Set a Financial Goal
What are you saving for? Setting a financial goal will give you the motivation to keep going. It will also keep you accountable when it is time to use the money.
Maybe you want to use that money to treat yourself later in the year with a vacation, a new phone, computer, upgrade your care, etc. most importantly, state whether the funds raised from this will go towards a short, mid, or long-term financial goal.
As always, ensure you use the SMART model to set your goal. That means it has to be:
- Specific – be very particular in what you are aiming for. For example, if you want to buy a car, state the model, YOM, price, etc. The more vague your goal is, the harder it will be to keep yourself motivated and accountable.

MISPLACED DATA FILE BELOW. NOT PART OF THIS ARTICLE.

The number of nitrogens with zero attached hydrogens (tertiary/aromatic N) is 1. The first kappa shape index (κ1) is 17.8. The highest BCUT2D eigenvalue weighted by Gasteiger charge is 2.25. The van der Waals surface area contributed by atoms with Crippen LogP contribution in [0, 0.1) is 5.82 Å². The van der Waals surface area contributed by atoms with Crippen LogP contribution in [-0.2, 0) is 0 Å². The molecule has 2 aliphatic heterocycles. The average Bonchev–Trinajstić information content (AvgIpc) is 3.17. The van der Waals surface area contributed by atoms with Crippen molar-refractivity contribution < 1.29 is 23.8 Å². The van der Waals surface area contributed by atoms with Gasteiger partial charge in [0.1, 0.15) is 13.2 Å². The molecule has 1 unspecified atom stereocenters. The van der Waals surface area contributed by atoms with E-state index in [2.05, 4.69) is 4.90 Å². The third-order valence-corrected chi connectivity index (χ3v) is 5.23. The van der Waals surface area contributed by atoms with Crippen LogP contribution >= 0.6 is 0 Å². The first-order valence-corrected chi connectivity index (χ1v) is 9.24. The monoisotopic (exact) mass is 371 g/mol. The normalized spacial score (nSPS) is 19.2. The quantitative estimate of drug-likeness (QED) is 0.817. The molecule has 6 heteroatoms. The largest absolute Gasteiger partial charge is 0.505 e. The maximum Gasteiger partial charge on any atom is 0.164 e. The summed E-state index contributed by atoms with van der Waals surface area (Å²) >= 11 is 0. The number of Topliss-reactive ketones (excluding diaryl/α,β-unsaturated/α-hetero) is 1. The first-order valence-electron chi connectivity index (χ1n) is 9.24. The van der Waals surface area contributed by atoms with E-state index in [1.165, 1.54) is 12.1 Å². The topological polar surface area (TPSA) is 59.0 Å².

- Measurable – you must keep track of your goal and gauge your progress. If you have set specific goals, it becomes easier to measure them. For example, let’s say you want to buy item A, and it costs $1000; you track how much you have raised 3 months down the line to see how far you are from your target amount.
- Attainable – it is good to dream big but please, start with something you can attain. If you surpass that goal, the better. But for the sake of your morale and sanity, begin with a goal you can achieve.
- Realistic – on top of being attainable, can your goals be realistic?
- Time-bound – give yourself a timeline. We are already here since we are doing a money-saving challenge for 2022. Our timeline will be December 2022. So, let’s see how much you can raise by the 1st of December 2022.
Is a budget not working for you? Here’s what to do in 2022